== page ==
Affordable Access

The role of amine oxidases in xenobiotic metabolism.

Authors
  • Gong, Bin
  • Boor, Paul J
Type
Published Article
Journal
Expert opinion on drug metabolism & toxicology
Publication Date
Aug 01, 2006
Volume
2
Issue
4
Pages
559–571
Identifiers
PMID: 16859404
Source
Medline
License
Unknown

Abstract

The amine oxidases of mammalian tissues are a heterogeneous family of enzymes that metabolise various monoamines, diamines and polyamines produced endogenously, or being absorbed as dietary or xenobiotic substances. The heterogeneous class of amine oxidases can be divided on an arbitrary basis of the chemical nature of their cofactors into two types. Monoamine oxidase (MAO) and an intracellular form of polyamine oxidase (PAO) contain flavin adenine dinucleotide (FAD) as their cofactor, whereas a second group of amine oxidases without FAD contain a cofactor possessing one or more carbonyl groups, making them sensitive to inhibition by carbonyl reagents such as semicarbazide; this group includes semicarbazide-sensitive amine oxidase (SSAO) and the connective tissue enzyme, lysyl oxidase. This article focuses on the general aspects of MAO's contribution to the metabolism of foreign toxic substances including toxins and illegal drugs. Another main objective of this review is to discuss the properties of PAO and SSAO and their involvement in the metabolism of xenobiotics.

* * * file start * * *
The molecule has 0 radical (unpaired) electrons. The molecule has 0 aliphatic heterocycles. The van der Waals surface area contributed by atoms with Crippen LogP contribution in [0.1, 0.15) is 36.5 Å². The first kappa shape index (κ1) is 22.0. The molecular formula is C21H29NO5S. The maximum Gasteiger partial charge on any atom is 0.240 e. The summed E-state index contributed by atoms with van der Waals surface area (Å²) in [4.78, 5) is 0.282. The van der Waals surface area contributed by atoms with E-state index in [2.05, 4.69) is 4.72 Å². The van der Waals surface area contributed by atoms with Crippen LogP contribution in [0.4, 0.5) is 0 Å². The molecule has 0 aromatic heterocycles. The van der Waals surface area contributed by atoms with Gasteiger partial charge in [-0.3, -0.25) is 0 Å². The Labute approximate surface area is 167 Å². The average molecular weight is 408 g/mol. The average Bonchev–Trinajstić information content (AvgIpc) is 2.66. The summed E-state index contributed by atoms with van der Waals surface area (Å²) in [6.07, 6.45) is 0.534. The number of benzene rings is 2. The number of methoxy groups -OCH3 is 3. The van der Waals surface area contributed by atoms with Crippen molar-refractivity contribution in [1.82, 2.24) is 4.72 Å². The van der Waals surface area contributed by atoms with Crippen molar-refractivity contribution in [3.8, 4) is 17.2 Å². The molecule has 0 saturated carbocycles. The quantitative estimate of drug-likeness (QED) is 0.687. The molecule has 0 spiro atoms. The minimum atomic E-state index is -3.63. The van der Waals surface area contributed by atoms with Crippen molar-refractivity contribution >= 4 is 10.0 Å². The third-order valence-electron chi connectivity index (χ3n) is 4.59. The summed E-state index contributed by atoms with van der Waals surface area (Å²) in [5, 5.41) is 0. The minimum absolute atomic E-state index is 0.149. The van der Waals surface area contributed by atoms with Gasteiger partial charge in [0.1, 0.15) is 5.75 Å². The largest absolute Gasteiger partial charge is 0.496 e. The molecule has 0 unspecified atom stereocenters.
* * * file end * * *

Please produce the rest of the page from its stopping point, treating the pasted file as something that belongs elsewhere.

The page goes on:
Report this publication

Statistics

Seen <100 times